MTI is not currently offering rental materials for this show. Please email email@example.com with any questions.'); jQuery('.show-concert-selections-trigger').parent().css('display','none');}}});//--> */ */ */ */ The Wedding Singer Select a Show VersionThe Wedding Singer Concert SelectionsPrint ViewFollow Share The Wedding SingerOriginal Broadway Version (2006)The year is 1985. The place is New Jersey. A wannabe rock star (aka a professional wedding singer) is left at the altar and finally changes his tune.The Wedding Singer takes us back to a time when hair was big, greed was good, collars were up and a wedding singer might just be the coolest guy in the room. Based on the hit Adam Sandler movie, The Wedding Singer's sparkling new score does for the '80s what Hairspray did for the '60s. Just say yes to the most romantic musical in twenty years.
It's 1985, and rock star wannabe, Robbie Hart, is New Jersey's favorite wedding singer. He's the life of the party until his own fiancée leaves him at the altar. Shot through the heart, Robbie makes every wedding as disastrous as his own. Enter Julia, a winsome waitress who wins his affection. As luck would have it, Julia is about to be married to a Wall Street shark, and, unless Robbie can pull off the performance of a decade, the girl of his dreams will be gone forever.
A Concert/Symphonic Arrangement has been specifically written for use in a concert setting. Generally this means it features a larger, typical symphonic orchestration than what you may find in the show. It is meant to be performed with one or more singers.
This was the movie that established Adam Sandler and Drew Barrymore as a rom-com couple for the ages. Set in 1985, it tells the story of Robbie, the titular wedding singer, and Julia, a waitress he meets on the job, who are both engaged to the wrong people.
That final version, of course, includes memorable cameos by Steve Buscemi as a drunken wedding guest and Billy Idol as Robbie's unexpected wingman. Allen Covert, another frequent Sandler collaborator, plays Sammy the limo driver, and Christine Taylor plays Julia's on-trend cousin and confidante.
\"The Wedding Singer'' tells the story of, yes, a wedding singer from New Jersey, who is cloyingly sweet at some times and a cruel monster at others. The filmmakers are obviously unaware of his split personality; the screenplay reads like a collaboration between Jekyll and Hyde. Did anybody, at any stage, gave the story the slightest thought The plot is so familiar the end credits should have issued a blanket thank-you to a century of Hollywood lovecoms. Through a torturous series of contrived misunderstandings, the boy and girl avoid happiness for most of the movie, although not as successfully as we do. It's your basic off-the-shelf formula in which two people fall in love, but are kept apart because (a) they're engaged to creeps; (b) they say the wrong things at the wrong times, and (c) they get bad information. It's exhausting, seeing the characters work so hard at avoiding the obvious.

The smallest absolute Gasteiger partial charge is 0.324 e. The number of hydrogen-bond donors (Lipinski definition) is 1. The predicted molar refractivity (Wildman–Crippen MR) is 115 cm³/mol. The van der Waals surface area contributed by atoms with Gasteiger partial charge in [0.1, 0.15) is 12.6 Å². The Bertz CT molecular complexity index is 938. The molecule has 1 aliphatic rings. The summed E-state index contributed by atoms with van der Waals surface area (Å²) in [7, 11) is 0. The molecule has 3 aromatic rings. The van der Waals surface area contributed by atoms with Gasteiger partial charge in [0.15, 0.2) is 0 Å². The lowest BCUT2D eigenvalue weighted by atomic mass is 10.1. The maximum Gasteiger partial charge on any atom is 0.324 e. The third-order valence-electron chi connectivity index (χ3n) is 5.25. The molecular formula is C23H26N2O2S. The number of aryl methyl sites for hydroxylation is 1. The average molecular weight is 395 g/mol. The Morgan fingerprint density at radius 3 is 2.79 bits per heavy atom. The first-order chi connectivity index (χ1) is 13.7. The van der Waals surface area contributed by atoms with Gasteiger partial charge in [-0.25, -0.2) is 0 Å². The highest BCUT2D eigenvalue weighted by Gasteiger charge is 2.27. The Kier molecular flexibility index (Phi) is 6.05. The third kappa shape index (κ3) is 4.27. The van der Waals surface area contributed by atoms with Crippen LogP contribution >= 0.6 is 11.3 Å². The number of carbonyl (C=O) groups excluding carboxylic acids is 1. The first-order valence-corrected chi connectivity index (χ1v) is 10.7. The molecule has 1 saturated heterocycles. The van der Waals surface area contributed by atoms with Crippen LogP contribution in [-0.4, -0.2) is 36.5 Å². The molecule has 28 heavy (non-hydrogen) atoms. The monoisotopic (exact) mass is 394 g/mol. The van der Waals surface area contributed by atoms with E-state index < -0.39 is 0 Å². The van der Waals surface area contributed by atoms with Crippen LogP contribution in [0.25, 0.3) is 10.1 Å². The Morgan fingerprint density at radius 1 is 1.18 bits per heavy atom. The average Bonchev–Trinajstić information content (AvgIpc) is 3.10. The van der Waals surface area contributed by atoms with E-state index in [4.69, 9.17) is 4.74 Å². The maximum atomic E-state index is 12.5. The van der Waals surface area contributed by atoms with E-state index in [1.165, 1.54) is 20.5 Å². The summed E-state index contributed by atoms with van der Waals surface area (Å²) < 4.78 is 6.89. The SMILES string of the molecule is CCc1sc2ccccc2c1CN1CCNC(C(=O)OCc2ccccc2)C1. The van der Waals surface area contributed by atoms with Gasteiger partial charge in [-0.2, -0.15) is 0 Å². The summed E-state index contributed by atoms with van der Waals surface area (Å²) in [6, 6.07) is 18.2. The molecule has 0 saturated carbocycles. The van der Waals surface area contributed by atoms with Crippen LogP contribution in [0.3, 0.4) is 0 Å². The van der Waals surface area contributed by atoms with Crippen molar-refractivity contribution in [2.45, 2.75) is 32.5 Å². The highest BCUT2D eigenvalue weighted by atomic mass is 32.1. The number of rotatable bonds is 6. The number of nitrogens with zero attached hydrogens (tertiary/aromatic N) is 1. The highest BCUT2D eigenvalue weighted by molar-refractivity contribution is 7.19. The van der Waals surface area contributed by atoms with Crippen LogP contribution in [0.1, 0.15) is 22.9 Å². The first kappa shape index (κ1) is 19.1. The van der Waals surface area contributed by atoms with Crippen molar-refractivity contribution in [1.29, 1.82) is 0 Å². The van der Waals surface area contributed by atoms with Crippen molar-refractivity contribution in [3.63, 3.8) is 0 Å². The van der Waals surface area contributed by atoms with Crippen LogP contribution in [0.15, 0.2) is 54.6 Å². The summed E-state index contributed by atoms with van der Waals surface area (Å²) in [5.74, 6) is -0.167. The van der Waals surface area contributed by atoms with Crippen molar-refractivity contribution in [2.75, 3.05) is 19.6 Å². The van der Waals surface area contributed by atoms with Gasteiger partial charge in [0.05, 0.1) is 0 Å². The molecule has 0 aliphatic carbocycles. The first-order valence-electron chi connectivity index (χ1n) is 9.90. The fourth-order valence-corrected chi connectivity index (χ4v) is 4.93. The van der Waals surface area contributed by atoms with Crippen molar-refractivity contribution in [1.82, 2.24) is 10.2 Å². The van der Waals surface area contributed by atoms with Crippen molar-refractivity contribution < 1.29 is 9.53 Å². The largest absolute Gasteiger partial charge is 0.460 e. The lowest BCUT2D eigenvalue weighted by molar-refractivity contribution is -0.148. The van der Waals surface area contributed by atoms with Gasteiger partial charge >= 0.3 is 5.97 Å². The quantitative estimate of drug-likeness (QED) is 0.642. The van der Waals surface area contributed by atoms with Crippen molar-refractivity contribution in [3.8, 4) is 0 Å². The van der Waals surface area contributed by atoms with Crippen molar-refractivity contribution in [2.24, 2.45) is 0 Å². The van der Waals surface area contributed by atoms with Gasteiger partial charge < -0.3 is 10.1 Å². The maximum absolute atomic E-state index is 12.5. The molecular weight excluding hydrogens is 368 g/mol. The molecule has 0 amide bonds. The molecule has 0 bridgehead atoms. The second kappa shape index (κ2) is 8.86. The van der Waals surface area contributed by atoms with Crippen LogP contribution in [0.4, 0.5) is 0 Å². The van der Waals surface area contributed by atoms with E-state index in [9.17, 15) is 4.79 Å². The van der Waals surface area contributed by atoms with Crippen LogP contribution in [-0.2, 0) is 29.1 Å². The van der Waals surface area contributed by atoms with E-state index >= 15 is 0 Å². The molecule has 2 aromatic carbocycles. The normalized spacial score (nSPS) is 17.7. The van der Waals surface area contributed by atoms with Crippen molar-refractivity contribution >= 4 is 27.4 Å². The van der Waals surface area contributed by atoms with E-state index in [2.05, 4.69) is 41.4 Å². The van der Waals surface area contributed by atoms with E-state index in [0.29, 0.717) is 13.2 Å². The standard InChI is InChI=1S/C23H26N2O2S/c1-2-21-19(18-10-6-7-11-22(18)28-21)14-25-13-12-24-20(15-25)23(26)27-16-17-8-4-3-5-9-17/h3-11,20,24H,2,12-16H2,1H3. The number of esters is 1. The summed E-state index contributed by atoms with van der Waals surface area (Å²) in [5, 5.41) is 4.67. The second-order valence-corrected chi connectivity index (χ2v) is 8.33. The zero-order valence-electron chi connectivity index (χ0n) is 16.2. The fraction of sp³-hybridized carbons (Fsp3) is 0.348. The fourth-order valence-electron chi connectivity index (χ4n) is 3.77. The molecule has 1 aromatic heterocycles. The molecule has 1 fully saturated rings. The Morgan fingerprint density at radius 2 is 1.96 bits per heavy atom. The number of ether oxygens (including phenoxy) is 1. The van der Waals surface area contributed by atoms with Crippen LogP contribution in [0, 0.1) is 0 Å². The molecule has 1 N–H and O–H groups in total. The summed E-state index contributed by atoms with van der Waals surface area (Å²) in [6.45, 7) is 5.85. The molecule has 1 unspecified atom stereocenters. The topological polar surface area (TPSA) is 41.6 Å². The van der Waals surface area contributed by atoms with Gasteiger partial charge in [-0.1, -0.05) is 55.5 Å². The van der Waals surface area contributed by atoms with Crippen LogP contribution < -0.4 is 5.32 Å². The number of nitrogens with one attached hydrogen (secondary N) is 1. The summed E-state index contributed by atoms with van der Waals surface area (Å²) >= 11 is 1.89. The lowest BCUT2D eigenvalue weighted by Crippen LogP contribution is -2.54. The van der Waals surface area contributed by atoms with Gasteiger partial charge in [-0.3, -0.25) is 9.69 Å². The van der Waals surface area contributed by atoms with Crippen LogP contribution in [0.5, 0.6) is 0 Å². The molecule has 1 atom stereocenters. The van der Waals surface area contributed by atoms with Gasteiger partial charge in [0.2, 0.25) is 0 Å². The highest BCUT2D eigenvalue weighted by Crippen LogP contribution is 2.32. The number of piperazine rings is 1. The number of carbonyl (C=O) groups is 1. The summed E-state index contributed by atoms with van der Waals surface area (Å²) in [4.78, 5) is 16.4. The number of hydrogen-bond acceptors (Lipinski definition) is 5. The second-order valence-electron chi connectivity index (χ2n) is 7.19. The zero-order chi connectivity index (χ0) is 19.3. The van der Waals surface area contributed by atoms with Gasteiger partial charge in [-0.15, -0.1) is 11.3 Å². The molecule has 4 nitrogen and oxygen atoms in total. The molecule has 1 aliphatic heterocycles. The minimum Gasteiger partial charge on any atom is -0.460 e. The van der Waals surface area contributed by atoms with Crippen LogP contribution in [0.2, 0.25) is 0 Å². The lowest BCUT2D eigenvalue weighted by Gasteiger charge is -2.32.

Sandler is the wedding singer. He's engaged to a slut who stands him up at the altar because, sob, \"the man I fell in love with six years ago was a rock singer who licked the microphone like David Lee Roth--and now you're only a . . . a . . . wedding singer!\" Barrymore, meanwhile, is engaged to a macho monster who brags about how he's cheating on her. Sandler and Barrymore meet because she's a waitress at the weddings where he sings. We know immediately they are meant for each other. Why do we know this Because we are conscious and sentient. It takes them a lot longer.
The best laughs in the film come right at the top, in an unbilled cameo by the invaluable Steve Buscemi, as a drunken best man who makes a shambles of a wedding toast. He has the timing, the presence and the intelligence to go right to the edge. Sandler, however, always keeps something in reserve--his talent. It's like he's afraid of committing; he holds back so he can use the \"only kidding\" defense.
Comedian Adam Sandler stars as the eponymous wedding singer, Robbie Hart, a musician who once dreamed of becoming a rock star, but is now happy living a simple life crooning for newlyweds. When his own marriage gets called off, he has to reevaluate what makes him happy and what he wants his life to look like. After The Wedding Singer, Adam Sandler continued starring in comedies. In 2014 he inked a deal with Netflix to produce and star in four feature films that would premiere exclusively on the streaming service. Two-and-a-half years later, after the first two movies released under his initial deal became the biggest film releases at that time for Netflix, he signed another four-film deal. 59ce067264